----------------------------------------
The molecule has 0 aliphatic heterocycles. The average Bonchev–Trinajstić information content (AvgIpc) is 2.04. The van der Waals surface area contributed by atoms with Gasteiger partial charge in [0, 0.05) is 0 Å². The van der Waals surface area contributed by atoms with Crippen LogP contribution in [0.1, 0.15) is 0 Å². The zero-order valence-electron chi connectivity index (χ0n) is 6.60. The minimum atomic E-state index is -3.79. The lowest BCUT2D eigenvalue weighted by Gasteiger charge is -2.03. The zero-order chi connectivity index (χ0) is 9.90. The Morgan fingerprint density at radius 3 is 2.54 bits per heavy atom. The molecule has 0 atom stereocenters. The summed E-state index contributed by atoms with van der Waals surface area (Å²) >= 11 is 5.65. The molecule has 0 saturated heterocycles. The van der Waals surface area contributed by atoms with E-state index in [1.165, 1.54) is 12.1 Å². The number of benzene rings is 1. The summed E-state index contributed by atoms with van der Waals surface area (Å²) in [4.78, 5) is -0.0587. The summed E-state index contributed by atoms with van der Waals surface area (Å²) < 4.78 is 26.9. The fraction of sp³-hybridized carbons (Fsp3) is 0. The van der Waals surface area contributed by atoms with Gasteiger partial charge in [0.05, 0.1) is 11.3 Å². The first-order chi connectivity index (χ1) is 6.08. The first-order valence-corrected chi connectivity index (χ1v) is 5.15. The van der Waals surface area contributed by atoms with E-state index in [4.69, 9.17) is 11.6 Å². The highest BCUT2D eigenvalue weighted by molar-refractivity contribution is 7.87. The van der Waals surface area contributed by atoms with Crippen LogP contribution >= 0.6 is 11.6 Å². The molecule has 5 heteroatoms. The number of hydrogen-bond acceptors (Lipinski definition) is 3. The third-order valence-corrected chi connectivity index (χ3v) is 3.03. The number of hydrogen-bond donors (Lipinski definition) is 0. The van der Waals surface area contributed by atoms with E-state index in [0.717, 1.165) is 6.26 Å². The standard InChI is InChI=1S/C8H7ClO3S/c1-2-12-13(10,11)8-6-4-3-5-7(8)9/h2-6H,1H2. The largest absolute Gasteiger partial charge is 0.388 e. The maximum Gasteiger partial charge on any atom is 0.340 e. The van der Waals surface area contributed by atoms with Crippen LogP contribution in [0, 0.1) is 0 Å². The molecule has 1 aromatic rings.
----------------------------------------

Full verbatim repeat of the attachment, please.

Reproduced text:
The molecule has 0 aliphatic heterocycles. The average Bonchev–Trinajstić information content (AvgIpc) is 2.04. The van der Waals surface area contributed by atoms with Gasteiger partial charge in [0, 0.05) is 0 Å². The van der Waals surface area contributed by atoms with Crippen LogP contribution in [0.1, 0.15) is 0 Å². The zero-order valence-electron chi connectivity index (χ0n) is 6.60. The minimum atomic E-state index is -3.79. The lowest BCUT2D eigenvalue weighted by Gasteiger charge is -2.03. The zero-order chi connectivity index (χ0) is 9.90. The Morgan fingerprint density at radius 3 is 2.54 bits per heavy atom. The molecule has 0 atom stereocenters. The summed E-state index contributed by atoms with van der Waals surface area (Å²) >= 11 is 5.65. The molecule has 0 saturated heterocycles. The van der Waals surface area contributed by atoms with E-state index in [1.165, 1.54) is 12.1 Å². The number of benzene rings is 1. The summed E-state index contributed by atoms with van der Waals surface area (Å²) in [4.78, 5) is -0.0587. The summed E-state index contributed by atoms with van der Waals surface area (Å²) < 4.78 is 26.9. The fraction of sp³-hybridized carbons (Fsp3) is 0. The van der Waals surface area contributed by atoms with Gasteiger partial charge in [0.05, 0.1) is 11.3 Å². The first-order chi connectivity index (χ1) is 6.08. The first-order valence-corrected chi connectivity index (χ1v) is 5.15. The van der Waals surface area contributed by atoms with E-state index in [4.69, 9.17) is 11.6 Å². The highest BCUT2D eigenvalue weighted by molar-refractivity contribution is 7.87. The van der Waals surface area contributed by atoms with Crippen LogP contribution >= 0.6 is 11.6 Å². The molecule has 5 heteroatoms. The number of hydrogen-bond acceptors (Lipinski definition) is 3. The third-order valence-corrected chi connectivity index (χ3v) is 3.03. The number of hydrogen-bond donors (Lipinski definition) is 0. The van der Waals surface area contributed by atoms with E-state index in [0.717, 1.165) is 6.26 Å². The standard InChI is InChI=1S/C8H7ClO3S/c1-2-12-13(10,11)8-6-4-3-5-7(8)9/h2-6H,1H2. The largest absolute Gasteiger partial charge is 0.388 e. The maximum Gasteiger partial charge on any atom is 0.340 e. The van der Waals surface area contributed by atoms with Crippen LogP contribution in [0, 0.1) is 0 Å². The molecule has 1 aromatic rings.